For access to all of our training, gear, and race coverage, plus exclusive training plans, FinisherPix photos, event discounts, and GPS apps, sign up for Outside+.
Kinetic inRide closely estimates power on a trainer for a pittance.
Triathletes and road cyclists alike have been begging for a more affordable power meter since pro athletes started winning races on the expensive versions, and a few budget-friendly options are finally available. One of them is the Kinetic inRide system, designed to turn a Kinetic indoor trainer into a close estimation of a power meter for a fraction of the cost.
Full-fledged power meters use strain gauges to measure the torque produced by the rider and this unit does not. Instead of directly measuring torque and cadence, Kinetic’s trainer-mounted power meter counts the resistance roller’s RPMs and correlates this to data taken using Power Tap hubs relating roller speed to the power required to spin the unit. InRide is a power estimator more so than a straight-up power meter because it relies on prior data about the resistance unit and does not measure the power directly created by the rider. This is the concession for having a meter that costs less than many cycling shoes.
Resistance goes up as roller RPMs increase, but tire selection, tube composition, air pressure and force between the roller and tire also impact the resistance created by Kinetic’s resistance unit. Simply counting revs isn’t enough to give a reliable estimation of rider power. Kinetic says the power increases at nearly the same rate as revolutions go up regardless of the other variables; those other factors impact the starting point of this curve and can be accounted for by a quick spin-down calibration before each workout. While the data may be offset from strain gauge-based power meters, Kinetic says the data produced by inRide is repeatable and any error will be duplicated from ride to ride, keeping training data consistent. And consistency is more important than accuracy.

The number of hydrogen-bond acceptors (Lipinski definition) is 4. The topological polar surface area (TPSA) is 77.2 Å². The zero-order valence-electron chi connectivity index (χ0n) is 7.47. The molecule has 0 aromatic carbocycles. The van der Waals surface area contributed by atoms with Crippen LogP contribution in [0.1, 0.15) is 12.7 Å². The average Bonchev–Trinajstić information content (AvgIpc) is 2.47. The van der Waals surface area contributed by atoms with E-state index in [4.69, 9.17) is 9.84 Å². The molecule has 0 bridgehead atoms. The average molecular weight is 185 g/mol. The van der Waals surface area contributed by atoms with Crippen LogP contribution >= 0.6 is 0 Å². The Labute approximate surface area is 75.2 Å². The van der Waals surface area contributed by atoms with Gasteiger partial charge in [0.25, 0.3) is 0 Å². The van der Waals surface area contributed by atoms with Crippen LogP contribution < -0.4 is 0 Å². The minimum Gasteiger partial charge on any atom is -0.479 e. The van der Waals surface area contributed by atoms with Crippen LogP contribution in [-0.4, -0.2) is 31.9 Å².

When some fluid trainers heat up, the resistance fluid becomes less viscous and creates less resistance per revolution. InRide’s method of power estimation only works because the resistance generated with a revolution of Kinetic’s fluid unit does not drift as the system heats up. The silicone’s viscosity does not change as it heats and, since their design lacks an impeller to stir the fluid, it isn’t subjected to a huge increase in temperature, says Kinetic.
Mounting inRide is extremely simple. Kinetic’s roller drum conveniently already has a hole in which a magnet can be mounted. A sensor is attached to the resistance unit that uses the magnet to count revolutions. This information is transmitted via Bluetooth to an iPhone running Kinetic’s free app. Utilizing Bluetooth rather than ANT+, the transmission standard used by most cycling computers, allows the data to be transmitted to the app more times per second says the maker. Kinetic says this is critical to their system, but it means that only iPhone users (Android coming later) can use inRide. And they need an iPhone case and bike mount.
Older versions of the Kinetic Road Machine can be retrofitted with inRide.
Kinetic’s app has many display options for power, time, heart rate and more advanced training metrics like Training Stress Score, power profile numbers and time spent in training zones all adopted from the book Training and Racing with a Power Meter by Coggan and Allen (Velopress).
What is the value to a power system tied to a trainer? It allows cyclists to see immediate feedback about changes to their effort just like a standard road power meter. It creates a repeatable effort standard to follow during interval or threshold workouts. These are two humongous training benefits and, at $229, inRide has the potential to bring power training to many more triathletes not willing to shell out for a bike-mounted power meter.